Attend a DataDive and get yourself some chills. And no worries if one isn't coming to a city near you. DataKind even plans to offer DataDive kits. After all, Porway said:

The goal of all of this is not to be a crutch for organizations, but to engender a world where every non-profit is data-driven. As such, we are meticulously collecting the lessons we've learned from these projects so we can establish common tools, best-practices, and resources that we can hand over to organizations so they can become data-driven themselves.

Beth Schultz, Editor in Chief

Beth Schultz has more than two decades of experience as an IT writer and editor.  Most recently, she brought her expertise to bear writing thought-provoking editorial and marketing materials on a variety of technology topics for leading IT publications and industry players.  Previously, she oversaw multimedia content development, writing and editing for special feature packages at Network World. In particular, she focused on advanced IT technology and its impact on business users and in so doing became a thought leader on the revolutionary changes remaking the corporate datacenter and enterprise IT architecture. Beth has a keen ability to identify business and technology trends, developing expertise through in-depth analysis and early adopter case studies. Over the years, she has earned more than a dozen national and regional editorial excellence awards for special issues from American Business Media, American Society of Business Press Editors,, and others.

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  • 9/14/2012 11:53:18 AM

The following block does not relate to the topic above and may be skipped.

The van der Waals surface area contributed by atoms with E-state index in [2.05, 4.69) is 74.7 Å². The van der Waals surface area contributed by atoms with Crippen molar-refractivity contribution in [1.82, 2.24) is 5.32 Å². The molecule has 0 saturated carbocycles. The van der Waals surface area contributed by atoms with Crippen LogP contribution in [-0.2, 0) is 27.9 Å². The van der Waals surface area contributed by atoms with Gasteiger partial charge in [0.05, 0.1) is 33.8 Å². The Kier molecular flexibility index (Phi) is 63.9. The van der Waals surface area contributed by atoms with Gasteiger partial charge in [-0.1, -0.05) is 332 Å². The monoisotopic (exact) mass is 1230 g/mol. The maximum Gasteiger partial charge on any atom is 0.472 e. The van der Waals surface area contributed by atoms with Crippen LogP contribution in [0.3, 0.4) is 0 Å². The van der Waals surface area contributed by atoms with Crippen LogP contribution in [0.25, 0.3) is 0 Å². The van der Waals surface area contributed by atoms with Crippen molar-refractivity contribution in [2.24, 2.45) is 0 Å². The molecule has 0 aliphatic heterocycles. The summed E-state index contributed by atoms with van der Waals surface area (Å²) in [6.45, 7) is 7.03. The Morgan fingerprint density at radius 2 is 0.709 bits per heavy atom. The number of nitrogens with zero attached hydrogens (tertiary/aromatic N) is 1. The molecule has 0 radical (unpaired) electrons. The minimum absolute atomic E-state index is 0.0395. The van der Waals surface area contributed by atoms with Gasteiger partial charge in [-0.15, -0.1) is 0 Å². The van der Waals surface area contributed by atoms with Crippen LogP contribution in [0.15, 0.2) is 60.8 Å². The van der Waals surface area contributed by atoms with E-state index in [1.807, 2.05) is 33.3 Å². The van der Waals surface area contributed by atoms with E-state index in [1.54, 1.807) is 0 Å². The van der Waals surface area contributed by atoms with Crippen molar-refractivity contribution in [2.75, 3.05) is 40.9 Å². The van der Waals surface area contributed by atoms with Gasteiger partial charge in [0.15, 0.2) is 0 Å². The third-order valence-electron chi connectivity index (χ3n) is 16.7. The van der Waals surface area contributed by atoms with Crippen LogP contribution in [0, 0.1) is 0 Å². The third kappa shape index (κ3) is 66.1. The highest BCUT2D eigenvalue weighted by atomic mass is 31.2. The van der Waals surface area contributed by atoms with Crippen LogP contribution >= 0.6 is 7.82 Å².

Beth thank you for bringing our attention to this critical organization that is demonstrating everyday what we all knew--- data can change lives, impact communities and influence the world we all call home.

Re: SO inspired by DataKind
  • 9/13/2012 4:20:19 AM

I just read through everything, wow, what a read, very cool stuff.

Re: SO inspired by DataKind
  • 9/12/2012 9:01:30 PM

The blog section of the DataKind website has LOTS of great stuff up about the NY City Parks DataDive.  I just went down the rabbit hole for 45 minutes reading all of it.

Check it out! Incredible!  I'm so humbled by these folks!

Re: Excellent use of data
  • 9/12/2012 8:21:02 PM

@Noreen, the sharing goes on and on ....

Re: SO inspired by DataKind
  • 9/12/2012 8:08:09 PM

And, Sherry, he seems like a genuinely nice guy. I do hope DataKind hosts another DataDive in Chicago so I can participate.

SO inspired by DataKind
  • 9/12/2012 5:05:48 PM

I can't stop thinking about the e-chat yesterday with Jake Porway.  He and DataKind are ONE of a kind as far as vision and "walking the walk" go.

I'm really inspired to get involved and to have certain charities that are near and dear to my heart submit proposals.

Jake's observation about "getting the organizations to hone in on the questions they need answered, not the data they have" was beyond brilliant.  Insights like that just don't come along every day!

Excellent use of data
  • 9/12/2012 2:33:21 PM

What a great way to maximize the value of not only contributions but the volunteer efforts of individuals. By better understanding best practices, these organizations will have greater abilities to do good.